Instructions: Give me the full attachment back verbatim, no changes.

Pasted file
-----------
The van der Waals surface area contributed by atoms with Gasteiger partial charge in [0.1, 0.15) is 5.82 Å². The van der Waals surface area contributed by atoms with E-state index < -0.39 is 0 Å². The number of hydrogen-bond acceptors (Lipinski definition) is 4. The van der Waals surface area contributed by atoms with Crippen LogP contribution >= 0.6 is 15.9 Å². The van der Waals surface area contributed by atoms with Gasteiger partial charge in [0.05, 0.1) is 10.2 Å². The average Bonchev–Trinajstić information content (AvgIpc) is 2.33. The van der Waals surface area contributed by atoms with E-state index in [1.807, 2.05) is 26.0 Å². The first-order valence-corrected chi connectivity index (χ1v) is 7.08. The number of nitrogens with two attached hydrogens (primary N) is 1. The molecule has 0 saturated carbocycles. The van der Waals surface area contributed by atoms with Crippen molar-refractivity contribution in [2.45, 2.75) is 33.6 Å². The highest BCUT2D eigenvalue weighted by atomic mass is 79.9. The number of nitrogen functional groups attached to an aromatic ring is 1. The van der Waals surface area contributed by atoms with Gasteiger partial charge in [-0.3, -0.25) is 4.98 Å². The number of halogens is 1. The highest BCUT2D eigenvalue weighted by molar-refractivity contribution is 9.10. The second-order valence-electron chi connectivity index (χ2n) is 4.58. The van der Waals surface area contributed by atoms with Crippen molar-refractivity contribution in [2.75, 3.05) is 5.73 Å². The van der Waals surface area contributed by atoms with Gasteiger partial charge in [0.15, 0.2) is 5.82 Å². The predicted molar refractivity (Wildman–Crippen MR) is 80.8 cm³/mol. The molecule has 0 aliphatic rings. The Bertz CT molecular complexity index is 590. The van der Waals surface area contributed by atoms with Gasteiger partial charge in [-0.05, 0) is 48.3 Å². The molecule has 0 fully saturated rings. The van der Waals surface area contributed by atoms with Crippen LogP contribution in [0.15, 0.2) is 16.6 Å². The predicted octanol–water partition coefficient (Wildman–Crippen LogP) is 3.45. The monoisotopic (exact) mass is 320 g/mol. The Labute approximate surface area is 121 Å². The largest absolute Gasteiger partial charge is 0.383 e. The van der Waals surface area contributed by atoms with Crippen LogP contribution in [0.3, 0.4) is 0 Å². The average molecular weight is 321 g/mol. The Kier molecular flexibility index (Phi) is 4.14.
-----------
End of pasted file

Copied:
The van der Waals surface area contributed by atoms with Gasteiger partial charge in [0.1, 0.15) is 5.82 Å². The van der Waals surface area contributed by atoms with E-state index < -0.39 is 0 Å². The number of hydrogen-bond acceptors (Lipinski definition) is 4. The van der Waals surface area contributed by atoms with Crippen LogP contribution >= 0.6 is 15.9 Å². The van der Waals surface area contributed by atoms with Gasteiger partial charge in [0.05, 0.1) is 10.2 Å². The average Bonchev–Trinajstić information content (AvgIpc) is 2.33. The van der Waals surface area contributed by atoms with E-state index in [1.807, 2.05) is 26.0 Å². The first-order valence-corrected chi connectivity index (χ1v) is 7.08. The number of nitrogens with two attached hydrogens (primary N) is 1. The molecule has 0 saturated carbocycles. The van der Waals surface area contributed by atoms with Crippen molar-refractivity contribution in [2.45, 2.75) is 33.6 Å². The highest BCUT2D eigenvalue weighted by atomic mass is 79.9. The number of nitrogen functional groups attached to an aromatic ring is 1. The van der Waals surface area contributed by atoms with Gasteiger partial charge in [-0.3, -0.25) is 4.98 Å². The number of halogens is 1. The highest BCUT2D eigenvalue weighted by molar-refractivity contribution is 9.10. The second-order valence-electron chi connectivity index (χ2n) is 4.58. The van der Waals surface area contributed by atoms with Crippen molar-refractivity contribution in [2.75, 3.05) is 5.73 Å². The van der Waals surface area contributed by atoms with Gasteiger partial charge in [0.15, 0.2) is 5.82 Å². The predicted molar refractivity (Wildman–Crippen MR) is 80.8 cm³/mol. The molecule has 0 aliphatic rings. The Bertz CT molecular complexity index is 590. The van der Waals surface area contributed by atoms with Gasteiger partial charge in [-0.05, 0) is 48.3 Å². The molecule has 0 fully saturated rings. The van der Waals surface area contributed by atoms with Crippen LogP contribution in [0.15, 0.2) is 16.6 Å². The predicted octanol–water partition coefficient (Wildman–Crippen LogP) is 3.45. The monoisotopic (exact) mass is 320 g/mol. The Labute approximate surface area is 121 Å². The largest absolute Gasteiger partial charge is 0.383 e. The van der Waals surface area contributed by atoms with Crippen LogP contribution in [0.3, 0.4) is 0 Å². The average molecular weight is 321 g/mol. The Kier molecular flexibility index (Phi) is 4.14.